Ash argued: “Apps are in a much better position to take that data, with permission, and serve up interesting content.
“It’s going to be about the discovery process. We really want to make apps the first-class citizens of Cortana, because we think there’s value to our customers and we think there’s value to our app ecosystem.
“We can help people discover your app. If [a user] asks a question about doing something interesting that’s app-related, we could say, ‘Hey there’s an app that could help you with that, would you like me to share your profile to do richer and more interesting things for you?’. We could broker that connection. That’s the future of these assistants.”
However, any rise to dominance by AI programmes such as Cortana will likely take time, as the consumer world gets to grips with utilising them in their day-to-day living. Despite being around for a long time now, you will still struggle to find a large selection of people on the high street speaking to Siri for search queries, and Cortana will most likely experience the same in the immediate future as it integrates itself into the consumer world.
Microsoft’s critics have already circled round their proposals to introduce Cortana to Windows 10, arguing that her implementation into the programme is needless in an era of on-the-go users and PC decline.
However, for their part Microsoft seem to have anticipated these jibes, highlighting their intention to supply a “mobile” kind of experience for Cortana users on the PC that connects them to sites in a similar manner to her incarnation on the mobile.
Neowin has also suggested that Cortana might reach the level of semantic inference previously discussed quicker than expected, pointing out that Microsoft intend to update her functionality at least twice a month; an alarming reality if you are Apple.
“The cool thing about Cortana is that since Microsoft is updating her functionality so frequently, those features are also included in the desktop version as well. Microsoft has already said that Cortana will be updated at least twice a month which means that by the time Threshold launches, Cortana will be significantly more robust than today.”
Queen of the Smartphone set to conquer Bing?
A multitude of websites have reiterated analytical remarks taken from prior discussion by Neowin, which outlined that Cortana would be a core component of the Windows 10 experience.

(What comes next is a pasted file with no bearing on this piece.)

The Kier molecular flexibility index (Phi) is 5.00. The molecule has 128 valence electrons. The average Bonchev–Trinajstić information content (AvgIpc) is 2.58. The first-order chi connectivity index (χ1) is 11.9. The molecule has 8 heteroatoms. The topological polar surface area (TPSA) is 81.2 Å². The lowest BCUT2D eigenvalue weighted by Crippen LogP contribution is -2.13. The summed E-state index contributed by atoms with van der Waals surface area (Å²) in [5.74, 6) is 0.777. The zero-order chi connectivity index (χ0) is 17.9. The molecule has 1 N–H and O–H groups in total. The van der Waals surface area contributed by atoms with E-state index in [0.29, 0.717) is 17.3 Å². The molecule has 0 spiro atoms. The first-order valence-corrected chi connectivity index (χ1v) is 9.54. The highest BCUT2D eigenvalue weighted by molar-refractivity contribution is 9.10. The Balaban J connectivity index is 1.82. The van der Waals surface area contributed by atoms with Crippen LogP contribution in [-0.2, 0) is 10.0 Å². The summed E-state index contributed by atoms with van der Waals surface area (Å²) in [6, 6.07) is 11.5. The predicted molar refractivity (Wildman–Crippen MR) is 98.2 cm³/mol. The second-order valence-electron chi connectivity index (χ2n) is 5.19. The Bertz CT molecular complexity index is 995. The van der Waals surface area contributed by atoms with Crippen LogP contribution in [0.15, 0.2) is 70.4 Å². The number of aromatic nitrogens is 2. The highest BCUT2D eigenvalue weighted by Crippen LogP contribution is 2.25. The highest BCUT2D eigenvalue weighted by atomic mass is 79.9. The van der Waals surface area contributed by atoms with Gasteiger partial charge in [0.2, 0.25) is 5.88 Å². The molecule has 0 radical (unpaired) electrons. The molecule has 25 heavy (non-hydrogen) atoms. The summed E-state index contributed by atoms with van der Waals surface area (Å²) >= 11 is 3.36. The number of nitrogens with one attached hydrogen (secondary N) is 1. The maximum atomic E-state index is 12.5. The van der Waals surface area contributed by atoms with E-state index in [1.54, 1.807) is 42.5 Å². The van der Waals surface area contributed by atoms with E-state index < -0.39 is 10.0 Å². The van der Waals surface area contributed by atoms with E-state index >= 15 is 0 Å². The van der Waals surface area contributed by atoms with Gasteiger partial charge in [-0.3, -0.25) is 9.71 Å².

According to Neowin: “As of right now, Cortana is an app; it’s a simple app that opens up the personal digital assistant where you can then either type in your question or ask verbally inside a smallish window. It’s not a full screen experience like you see on Windows Phone”.
Cortana’s meteoric rise and firm-place in Window’s vision for the future has also brought into question the future of Bing, and how exactly the AI programme and the faltering search engine platform will exist together without one displacing the other. Current holders of the Window’s Phone can instigate a search by utilising Cortana, in the same manner that owners of the iPhone do with Siri (utilising Bing). It is thus logical to assume that the Cortana search facility will be present on the upcoming Windows 10 release, though major questions will now be asked whether her integration will relegate the brand of Bing to a secondary player in the upcoming OS.
Microsoft might regard Cortana as a key differential between itself and its competitors that raises the allure of purchasing a PC, with recent company sales figures for these devices confirming the decline of the old school computer and the rise of mobile software. With recent forecasts asserting that Google will outsell Microsoft by 3 times next year, they will need to hope that the AI programme, which captured the affections of so many in the gaming world, experiences the same success in reality, and evolves to a level where they can shape and dominate the future of online mobile and PC advertising.